Friday, 2 March 2012

Vietnamese Inspired Pan-fried Sea Bass with Pineapple, noodle salad and piquant dressing

Pan-fried Sea Bass with Pineapple, noodle salad and piquant dressing
Mung bean/glass noodles
The noodles turn translucent after soaking in warm water
Prepared ingredients
The salad dressing with the onions and carrots
Marinating the fish
Pan fry the fish in a hot frying pan


What a glorious day it was yesterday. The sun was shining and people were all out in the park enjoying the long awaited spring sunshine. I too, had a lovely afternoon in the park, munching through my bánn mì at lunch time. It was a delicious treat and I was inspired to create a vietnamese dish after that.

I knew immediately it has to be some form of salad. What could be more perfect than to have a fresh and light supper on a lovely day like this, perhaps even with a nice glass of chilled wine or two. I want to take the influence from the fish bánn mì that I was eating and turn it into a more glorified dinner. Vietnamese cuisine are known for their simplicity and freshness so whatever I came up with will have to reflect that. I like the idea of the fish being marinated in turmeric and lemongrass, it gave it a lovely colour and a very subtle gingerly sweetness, perfect when pairing with some fresh fish.

The salad itself will need some crunch, sweetness, spicy hit and loads of fresh herbs. The cucumber, fresh pineapple, chillies and mint provided this beautifully. Just to make it more substantial, I have also added mung bean noodles, otherwise known as cellophane or glass noodles. The noodles turned translucent when cooked and is silky and light, perfect for what I am trying to achieve here with the dish. The noodles are available in all good Chinese supermarket. You can, of course, substitute this with the thin rice vermicelli which is much more commonly found in all supermarket. Thinly sliced carrots and onions were also pickled in the dressing beforehand to take away the rawness and thereby provided with a more delicate sweetness rather than a pungent rawness. The ending result is simply sublime. It was fresh, light and packed full of flavours. The sweet, sour and spiciness that are normally associated with Vietnamese food were all presence.


(Serves 2)


Ingredients


2 sea bass fillet, or any other white fish fillets
1/2 tsp ground turmeric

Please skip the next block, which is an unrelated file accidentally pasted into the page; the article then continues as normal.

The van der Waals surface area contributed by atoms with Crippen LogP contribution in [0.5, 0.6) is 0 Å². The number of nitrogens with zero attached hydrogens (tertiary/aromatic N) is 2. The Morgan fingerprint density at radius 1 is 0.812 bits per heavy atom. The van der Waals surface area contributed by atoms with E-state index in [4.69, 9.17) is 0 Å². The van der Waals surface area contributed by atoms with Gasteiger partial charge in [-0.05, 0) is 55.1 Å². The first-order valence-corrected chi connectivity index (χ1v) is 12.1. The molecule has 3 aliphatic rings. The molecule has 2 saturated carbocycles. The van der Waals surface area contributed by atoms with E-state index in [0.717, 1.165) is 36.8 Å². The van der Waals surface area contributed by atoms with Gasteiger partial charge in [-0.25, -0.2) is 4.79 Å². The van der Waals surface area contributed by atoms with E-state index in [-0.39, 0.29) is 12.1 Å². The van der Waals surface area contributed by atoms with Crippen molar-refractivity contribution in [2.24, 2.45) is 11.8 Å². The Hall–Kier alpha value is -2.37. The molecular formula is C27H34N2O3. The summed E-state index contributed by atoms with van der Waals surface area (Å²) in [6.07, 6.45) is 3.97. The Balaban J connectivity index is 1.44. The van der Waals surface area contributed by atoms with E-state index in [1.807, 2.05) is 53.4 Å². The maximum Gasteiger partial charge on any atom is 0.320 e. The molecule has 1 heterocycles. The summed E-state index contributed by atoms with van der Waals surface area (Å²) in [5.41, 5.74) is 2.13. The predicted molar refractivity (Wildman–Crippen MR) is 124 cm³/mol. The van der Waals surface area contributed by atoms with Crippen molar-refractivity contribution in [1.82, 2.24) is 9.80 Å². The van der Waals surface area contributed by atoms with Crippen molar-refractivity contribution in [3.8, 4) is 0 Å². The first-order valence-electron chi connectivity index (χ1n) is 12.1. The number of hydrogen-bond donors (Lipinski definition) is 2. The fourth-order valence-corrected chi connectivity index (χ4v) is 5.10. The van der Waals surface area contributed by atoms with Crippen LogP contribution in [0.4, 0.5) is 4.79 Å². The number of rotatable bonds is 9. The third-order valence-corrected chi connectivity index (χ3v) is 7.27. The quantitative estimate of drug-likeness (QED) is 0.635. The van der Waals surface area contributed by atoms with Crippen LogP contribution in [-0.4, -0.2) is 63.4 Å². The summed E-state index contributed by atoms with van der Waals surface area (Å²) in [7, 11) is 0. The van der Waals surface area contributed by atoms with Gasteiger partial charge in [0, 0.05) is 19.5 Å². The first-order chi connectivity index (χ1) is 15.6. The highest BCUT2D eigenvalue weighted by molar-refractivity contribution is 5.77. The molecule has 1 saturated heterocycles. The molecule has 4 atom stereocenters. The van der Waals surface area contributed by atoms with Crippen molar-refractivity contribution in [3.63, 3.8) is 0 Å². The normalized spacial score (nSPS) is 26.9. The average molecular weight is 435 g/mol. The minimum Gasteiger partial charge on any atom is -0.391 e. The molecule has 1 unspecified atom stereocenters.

1 stalk lemongrass, finely chopped
1 garlic clove, crushed
juice of 1 lime 
sea salt and freshly ground pepper
2 tbsp sunflower or vegetable oil


For the Salad:
125g dried mung bean/glass noodles or fine rice noodles, soaked in warm water for 30 minutes until 
    soften and drained
1/2 cucumber, halves, deseeded and cut into small chunks
75g prepared pineapple, cut into small chunks
a small handful of fresh mint leaves
1 red chilli, deseeded and finely chopped


For the Dressing:
1/2 garlic clove, crushed
juice of 1 lime
3 tbsp rice vinegar
2 tbsp caster sugar
1 tbsp nam pla (Thai fish sauce)
2 tbsp sunflower or vegetable oil
1 small red onions, finely sliced
1 medium carrot, cut into thin matchsticks or julienne
sea salt and freshly ground pepper, to taste


Method


In a dish large enough to hold the fish, combine the turmeric, lemongrass, garlic, lime juice and a pinch of salt and pepper. Place the fish in the marinade and leave to marinate for 30 minutes.


Meanwhile, prepare the dressing for the salad. Put all the ingredients in a bowl and mix, add the onion and carrot and season with salt and pepper to taste. Set aside for 30 minutes.


When ready to cook the fish, remove the fillet from the marinade and wipe off any excess with kitchen paper. Heat up the oil in a large frying pan over high heat until smoking, lay the fillet skin-side down and cook for 2-3 minutes, until the skin is crispy and golden brown. Turn the fish over and cook for another 2-3 minutes, until cooked through. Remove and drain on kitchen paper.


In a large bowl, combine all the ingredients for the salad. Pour in the dressing and toss to to mix. 


To serve, place a portion of the salad onto a plate and top with the fish, drizzle over some of the dressing.

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